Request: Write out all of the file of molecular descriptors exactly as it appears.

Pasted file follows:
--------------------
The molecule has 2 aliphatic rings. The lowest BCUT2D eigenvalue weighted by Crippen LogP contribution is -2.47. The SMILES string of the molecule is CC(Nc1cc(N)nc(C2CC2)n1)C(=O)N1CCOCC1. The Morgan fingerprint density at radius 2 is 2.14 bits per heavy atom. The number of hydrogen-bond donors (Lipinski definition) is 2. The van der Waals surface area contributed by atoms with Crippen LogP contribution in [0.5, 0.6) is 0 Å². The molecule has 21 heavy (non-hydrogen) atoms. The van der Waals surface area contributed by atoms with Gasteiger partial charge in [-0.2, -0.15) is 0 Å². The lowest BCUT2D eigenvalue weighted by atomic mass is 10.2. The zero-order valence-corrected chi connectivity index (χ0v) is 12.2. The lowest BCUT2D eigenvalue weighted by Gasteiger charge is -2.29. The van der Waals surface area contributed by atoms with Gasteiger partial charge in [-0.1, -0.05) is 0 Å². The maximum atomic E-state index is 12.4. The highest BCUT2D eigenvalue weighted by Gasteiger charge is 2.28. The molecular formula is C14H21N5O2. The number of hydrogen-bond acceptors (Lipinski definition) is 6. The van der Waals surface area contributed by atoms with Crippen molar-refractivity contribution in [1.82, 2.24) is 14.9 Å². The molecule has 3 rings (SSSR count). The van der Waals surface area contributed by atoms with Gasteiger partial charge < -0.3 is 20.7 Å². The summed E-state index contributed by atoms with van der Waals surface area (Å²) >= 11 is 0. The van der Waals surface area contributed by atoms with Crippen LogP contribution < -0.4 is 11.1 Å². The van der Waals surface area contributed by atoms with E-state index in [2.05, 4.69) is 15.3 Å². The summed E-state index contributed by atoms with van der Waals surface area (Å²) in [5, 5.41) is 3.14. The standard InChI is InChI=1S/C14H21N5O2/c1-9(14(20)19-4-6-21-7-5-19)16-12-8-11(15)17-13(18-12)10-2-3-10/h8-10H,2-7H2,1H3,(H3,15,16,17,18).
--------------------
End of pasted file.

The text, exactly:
The molecule has 2 aliphatic rings. The lowest BCUT2D eigenvalue weighted by Crippen LogP contribution is -2.47. The SMILES string of the molecule is CC(Nc1cc(N)nc(C2CC2)n1)C(=O)N1CCOCC1. The Morgan fingerprint density at radius 2 is 2.14 bits per heavy atom. The number of hydrogen-bond donors (Lipinski definition) is 2. The van der Waals surface area contributed by atoms with Crippen LogP contribution in [0.5, 0.6) is 0 Å². The molecule has 21 heavy (non-hydrogen) atoms. The van der Waals surface area contributed by atoms with Gasteiger partial charge in [-0.2, -0.15) is 0 Å². The lowest BCUT2D eigenvalue weighted by atomic mass is 10.2. The zero-order valence-corrected chi connectivity index (χ0v) is 12.2. The lowest BCUT2D eigenvalue weighted by Gasteiger charge is -2.29. The van der Waals surface area contributed by atoms with Gasteiger partial charge in [-0.1, -0.05) is 0 Å². The maximum atomic E-state index is 12.4. The highest BCUT2D eigenvalue weighted by Gasteiger charge is 2.28. The molecular formula is C14H21N5O2. The number of hydrogen-bond acceptors (Lipinski definition) is 6. The van der Waals surface area contributed by atoms with Crippen molar-refractivity contribution in [1.82, 2.24) is 14.9 Å². The molecule has 3 rings (SSSR count). The van der Waals surface area contributed by atoms with Gasteiger partial charge < -0.3 is 20.7 Å². The summed E-state index contributed by atoms with van der Waals surface area (Å²) >= 11 is 0. The van der Waals surface area contributed by atoms with Crippen LogP contribution < -0.4 is 11.1 Å². The van der Waals surface area contributed by atoms with E-state index in [2.05, 4.69) is 15.3 Å². The summed E-state index contributed by atoms with van der Waals surface area (Å²) in [5, 5.41) is 3.14. The standard InChI is InChI=1S/C14H21N5O2/c1-9(14(20)19-4-6-21-7-5-19)16-12-8-11(15)17-13(18-12)10-2-3-10/h8-10H,2-7H2,1H3,(H3,15,16,17,18).